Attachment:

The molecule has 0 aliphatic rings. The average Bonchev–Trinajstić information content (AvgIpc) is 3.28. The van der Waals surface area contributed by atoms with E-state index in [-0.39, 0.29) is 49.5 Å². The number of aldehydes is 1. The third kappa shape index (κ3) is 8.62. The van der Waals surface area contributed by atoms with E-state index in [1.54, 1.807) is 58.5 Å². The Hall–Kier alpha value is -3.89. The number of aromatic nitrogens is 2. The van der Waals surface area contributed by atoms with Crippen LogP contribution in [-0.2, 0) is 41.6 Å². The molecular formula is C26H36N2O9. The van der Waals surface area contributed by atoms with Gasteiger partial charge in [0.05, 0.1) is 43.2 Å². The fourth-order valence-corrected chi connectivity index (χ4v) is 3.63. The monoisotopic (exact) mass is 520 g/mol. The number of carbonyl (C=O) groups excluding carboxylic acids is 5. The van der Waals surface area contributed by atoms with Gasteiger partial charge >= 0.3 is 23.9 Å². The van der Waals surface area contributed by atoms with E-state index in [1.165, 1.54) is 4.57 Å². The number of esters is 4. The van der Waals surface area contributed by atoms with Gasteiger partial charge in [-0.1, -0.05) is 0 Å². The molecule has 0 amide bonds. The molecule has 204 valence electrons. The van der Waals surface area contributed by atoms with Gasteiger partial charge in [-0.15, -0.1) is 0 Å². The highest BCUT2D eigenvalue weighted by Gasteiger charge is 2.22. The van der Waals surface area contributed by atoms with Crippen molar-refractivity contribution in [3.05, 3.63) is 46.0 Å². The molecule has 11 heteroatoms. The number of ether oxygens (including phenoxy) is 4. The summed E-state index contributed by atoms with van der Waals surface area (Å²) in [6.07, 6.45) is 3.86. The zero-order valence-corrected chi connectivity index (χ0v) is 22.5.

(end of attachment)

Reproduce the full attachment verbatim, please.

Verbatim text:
The molecule has 0 aliphatic rings. The average Bonchev–Trinajstić information content (AvgIpc) is 3.28. The van der Waals surface area contributed by atoms with E-state index in [-0.39, 0.29) is 49.5 Å². The number of aldehydes is 1. The third kappa shape index (κ3) is 8.62. The van der Waals surface area contributed by atoms with E-state index in [1.54, 1.807) is 58.5 Å². The Hall–Kier alpha value is -3.89. The number of aromatic nitrogens is 2. The van der Waals surface area contributed by atoms with Crippen LogP contribution in [-0.2, 0) is 41.6 Å². The molecular formula is C26H36N2O9. The van der Waals surface area contributed by atoms with Gasteiger partial charge in [0.05, 0.1) is 43.2 Å². The fourth-order valence-corrected chi connectivity index (χ4v) is 3.63. The monoisotopic (exact) mass is 520 g/mol. The number of carbonyl (C=O) groups excluding carboxylic acids is 5. The van der Waals surface area contributed by atoms with Gasteiger partial charge >= 0.3 is 23.9 Å². The van der Waals surface area contributed by atoms with E-state index in [1.165, 1.54) is 4.57 Å². The number of esters is 4. The van der Waals surface area contributed by atoms with Gasteiger partial charge in [-0.1, -0.05) is 0 Å². The molecule has 0 amide bonds. The molecule has 204 valence electrons. The van der Waals surface area contributed by atoms with Gasteiger partial charge in [-0.15, -0.1) is 0 Å². The highest BCUT2D eigenvalue weighted by Gasteiger charge is 2.22. The van der Waals surface area contributed by atoms with Crippen molar-refractivity contribution in [3.05, 3.63) is 46.0 Å². The molecule has 11 heteroatoms. The number of ether oxygens (including phenoxy) is 4. The summed E-state index contributed by atoms with van der Waals surface area (Å²) in [6.07, 6.45) is 3.86. The zero-order valence-corrected chi connectivity index (χ0v) is 22.5.